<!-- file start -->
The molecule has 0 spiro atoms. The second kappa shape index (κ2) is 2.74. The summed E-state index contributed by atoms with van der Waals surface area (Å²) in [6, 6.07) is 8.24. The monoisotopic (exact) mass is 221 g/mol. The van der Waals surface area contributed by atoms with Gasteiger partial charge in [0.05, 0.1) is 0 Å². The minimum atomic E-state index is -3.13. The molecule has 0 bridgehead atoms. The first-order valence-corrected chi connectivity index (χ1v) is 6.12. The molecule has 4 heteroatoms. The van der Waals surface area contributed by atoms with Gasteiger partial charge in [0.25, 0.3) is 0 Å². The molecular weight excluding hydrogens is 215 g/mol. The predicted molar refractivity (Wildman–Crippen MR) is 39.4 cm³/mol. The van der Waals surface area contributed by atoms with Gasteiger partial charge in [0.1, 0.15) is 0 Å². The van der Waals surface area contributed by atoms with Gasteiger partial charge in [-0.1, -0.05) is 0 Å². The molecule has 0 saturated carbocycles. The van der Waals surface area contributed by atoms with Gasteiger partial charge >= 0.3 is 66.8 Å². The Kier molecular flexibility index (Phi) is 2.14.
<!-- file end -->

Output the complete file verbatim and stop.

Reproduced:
The molecule has 0 spiro atoms. The second kappa shape index (κ2) is 2.74. The summed E-state index contributed by atoms with van der Waals surface area (Å²) in [6, 6.07) is 8.24. The monoisotopic (exact) mass is 221 g/mol. The van der Waals surface area contributed by atoms with Gasteiger partial charge in [0.05, 0.1) is 0 Å². The minimum atomic E-state index is -3.13. The molecule has 0 bridgehead atoms. The first-order valence-corrected chi connectivity index (χ1v) is 6.12. The molecule has 4 heteroatoms. The van der Waals surface area contributed by atoms with Gasteiger partial charge in [0.25, 0.3) is 0 Å². The molecular weight excluding hydrogens is 215 g/mol. The predicted molar refractivity (Wildman–Crippen MR) is 39.4 cm³/mol. The van der Waals surface area contributed by atoms with Gasteiger partial charge in [0.1, 0.15) is 0 Å². The van der Waals surface area contributed by atoms with Gasteiger partial charge in [-0.1, -0.05) is 0 Å². The molecule has 0 saturated carbocycles. The van der Waals surface area contributed by atoms with Gasteiger partial charge >= 0.3 is 66.8 Å². The Kier molecular flexibility index (Phi) is 2.14.